DVD | Film
Stage | Dance
Visual Arts
Best Of The Year
Books | Zines


Make A Donation

Free Downloads

Visit Us On Facebook

Streichquartett Nr. 4, Opus 33:
"Infinite to be cannot be infinite, infinite anti-be could be infinite" for nine string quartets or a string quartet surrounded by an imaginary 128 string-"viola da gamba."

Arditti String Quartet.
Edition RZ. Ed. RZ-4002.

by Robert Reigle

Horatiu Radulescu's Fourth Quartet illuminates a new spectral sound world by juxtaposing a 128-pitch, "viola da gamba" scordatura (using a'= 433 hertz) with 29 orbiting spectra based around a'= 431. Fifteen years have elapsed between the Quartet's premiere and the availability of this beautiful work's first recording. Ironically, despite our instant communications, recording, and reproduction technologies, some things happen more slowly now than in the past.

This timing fits in with Radulescu's ethos, his view of music as a means in a "quest of the eternal." Things happen in their own time, at a correct moment. The Fourth had a long germination period; the composer assigns 1976-1987 as the date of its composition, and the 1987 London premiere took place three years after the Festival de La Rochelle, for which it was commissioned.

Completed the year before Giacinto Scelsi died, Radulescu's Fourth Quartet extends the reaches created by the elder composer in his magnum opus, also a Fourth Quartet (1964). When Scelsi passed away, Radulescu immediately composed a beautiful piece in his memory. Long before then, however, Radulescu had engaged in Scelsi's language, and the present Fourth quotes (from 27:40 to 28:00) one of the most salient moments in Scelsi's Fourth, where suddenly, out of the undifferentiated mass of pulsating sound, emerge two lines moving in opposite directions.

Harmut Möller's and Radulescu's own notes together provide a great deal of information to guide listeners, including four illustrations concerning the score. One of the figures gives the scordatura of the 128 strings, each tuned to a different frequency, of an imaginary viola da gamba (played by eight string quartets). Radulescu uses increments of 2, 3, 4, 5, 8, and 16 cycles per second to tune the strings across a range of 36 and 641 cps, with half of the strings (64) tuned in increments of 2 cps, between the range of 131 and 257 cps.

The eight quartets playing this tuning can be either live or prerecorded, and symbolize the earth. The central, ninth quartet uses normal tuning, but based on a'= 431 hertz. That quartet uses 27 different spectra to create "solar systems" that move about, orbiting the "'terrestrial' dense sound-life" (Radulescu). Their movement represents a quest for the eternal.

Like Scelsi's Fourth, this Quartet concerns ontology. Radulescu subtitled the work "infinite to be cannot be infinite, infinite anti-be could be infinite," in "answer to Shakespeare's 'to be or not to be' and to Lao-Tzu's 'being and non-being create each other'." As Scelsi and many others have done, Radulescu uses ascent as the musical representation (or sonic means) of the spiritual quest. This piece ascends, descends, starts again from a high point in order to descend, and concludes with a final ascent. Radulescu correlates ascending pitch with lessening duration, and vice versa. The 89 orbits of the central quartet last from 4 to 64 seconds, moving from longer to shorter in the two ascending segments, and lengthening in the two descending segments (these durations appear, barely legible, in Figure 2 of the CD notes).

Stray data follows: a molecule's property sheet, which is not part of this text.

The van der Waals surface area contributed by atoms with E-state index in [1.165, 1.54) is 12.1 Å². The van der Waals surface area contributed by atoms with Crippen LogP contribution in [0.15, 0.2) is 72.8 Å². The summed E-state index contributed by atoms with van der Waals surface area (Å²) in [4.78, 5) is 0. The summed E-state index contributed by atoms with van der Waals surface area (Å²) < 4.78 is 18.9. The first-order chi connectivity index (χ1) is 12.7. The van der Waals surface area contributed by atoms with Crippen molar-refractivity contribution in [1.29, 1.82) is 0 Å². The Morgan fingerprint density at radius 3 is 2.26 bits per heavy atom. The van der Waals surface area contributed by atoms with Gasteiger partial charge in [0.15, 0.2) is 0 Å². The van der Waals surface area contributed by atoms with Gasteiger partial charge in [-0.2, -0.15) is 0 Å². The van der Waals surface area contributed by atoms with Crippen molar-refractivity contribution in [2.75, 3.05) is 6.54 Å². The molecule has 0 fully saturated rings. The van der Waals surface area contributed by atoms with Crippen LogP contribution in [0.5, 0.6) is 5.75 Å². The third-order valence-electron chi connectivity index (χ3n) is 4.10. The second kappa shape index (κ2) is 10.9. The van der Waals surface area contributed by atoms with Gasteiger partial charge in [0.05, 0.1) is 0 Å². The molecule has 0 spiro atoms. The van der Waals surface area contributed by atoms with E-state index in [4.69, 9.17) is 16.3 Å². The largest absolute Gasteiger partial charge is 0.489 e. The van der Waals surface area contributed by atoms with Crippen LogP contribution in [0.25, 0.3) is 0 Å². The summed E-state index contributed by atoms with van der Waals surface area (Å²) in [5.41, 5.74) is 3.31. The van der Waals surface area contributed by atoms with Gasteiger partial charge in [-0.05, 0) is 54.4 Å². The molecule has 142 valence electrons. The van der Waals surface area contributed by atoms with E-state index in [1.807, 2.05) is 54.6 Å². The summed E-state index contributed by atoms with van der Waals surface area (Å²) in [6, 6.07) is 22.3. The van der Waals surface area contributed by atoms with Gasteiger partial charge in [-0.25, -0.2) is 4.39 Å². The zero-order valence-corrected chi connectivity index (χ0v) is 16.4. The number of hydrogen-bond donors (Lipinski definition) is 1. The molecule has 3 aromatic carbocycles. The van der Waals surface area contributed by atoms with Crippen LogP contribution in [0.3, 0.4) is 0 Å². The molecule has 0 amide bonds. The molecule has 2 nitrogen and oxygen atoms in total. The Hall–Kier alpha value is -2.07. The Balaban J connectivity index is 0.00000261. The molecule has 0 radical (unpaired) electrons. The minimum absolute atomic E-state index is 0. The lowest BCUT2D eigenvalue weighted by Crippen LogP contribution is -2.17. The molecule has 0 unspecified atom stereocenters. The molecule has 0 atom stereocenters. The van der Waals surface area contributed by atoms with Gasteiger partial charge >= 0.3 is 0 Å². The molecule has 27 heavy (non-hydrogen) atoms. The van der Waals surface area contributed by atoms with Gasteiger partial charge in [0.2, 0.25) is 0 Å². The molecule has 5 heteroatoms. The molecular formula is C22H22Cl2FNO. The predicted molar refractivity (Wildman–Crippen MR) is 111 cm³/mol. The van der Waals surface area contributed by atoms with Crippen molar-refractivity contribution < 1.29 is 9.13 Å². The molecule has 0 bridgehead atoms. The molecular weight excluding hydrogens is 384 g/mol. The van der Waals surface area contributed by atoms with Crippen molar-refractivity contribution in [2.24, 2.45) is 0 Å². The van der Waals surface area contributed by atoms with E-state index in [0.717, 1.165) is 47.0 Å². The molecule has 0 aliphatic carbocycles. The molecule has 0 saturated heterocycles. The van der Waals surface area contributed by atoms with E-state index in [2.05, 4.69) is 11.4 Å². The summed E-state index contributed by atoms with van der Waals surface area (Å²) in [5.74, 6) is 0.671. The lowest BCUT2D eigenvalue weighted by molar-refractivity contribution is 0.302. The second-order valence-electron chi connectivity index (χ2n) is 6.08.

The live quartet's 89 orbits overlap the 137 "sound-mobiles" of the pre-recorded quartets. Radulescu always modifies his process-structures to avoid strict linearity, though the modifications appear to be relatively small. He uses dilation/contraction of spectra, ring modulation, and enigmatic "thunder/lightning" multi-part trajectories to enliven the sound fabric.

Horatiu Radulescu subtitled this 49-minute work "hommage à Leonardo da Vinci," and it is both a fitting tribute to that great musical scientist and a leap forward on the road established by another inventive Italian, Giacinto Scelsi. Unlike Scelsi, many of whose paramount works waited decades for their premieres, Radulescu has gained sufficient acknowledgment in the new music world to ensure timely performances of his new works. Beyond the limited capacity of the concert hall, however, access to Radulescu's music lies in the hands of record company executives. I applaud Edition RZ's efforts in making this great music available to a wider audience.

Compact disc with 16-page booklet in German, English, and French.

(Reprinted from our former incarnation as Jump Arts Journal.)

(c)2008 - 2016 All contents copyrighted by All contributors maintain individual copyrights for their works.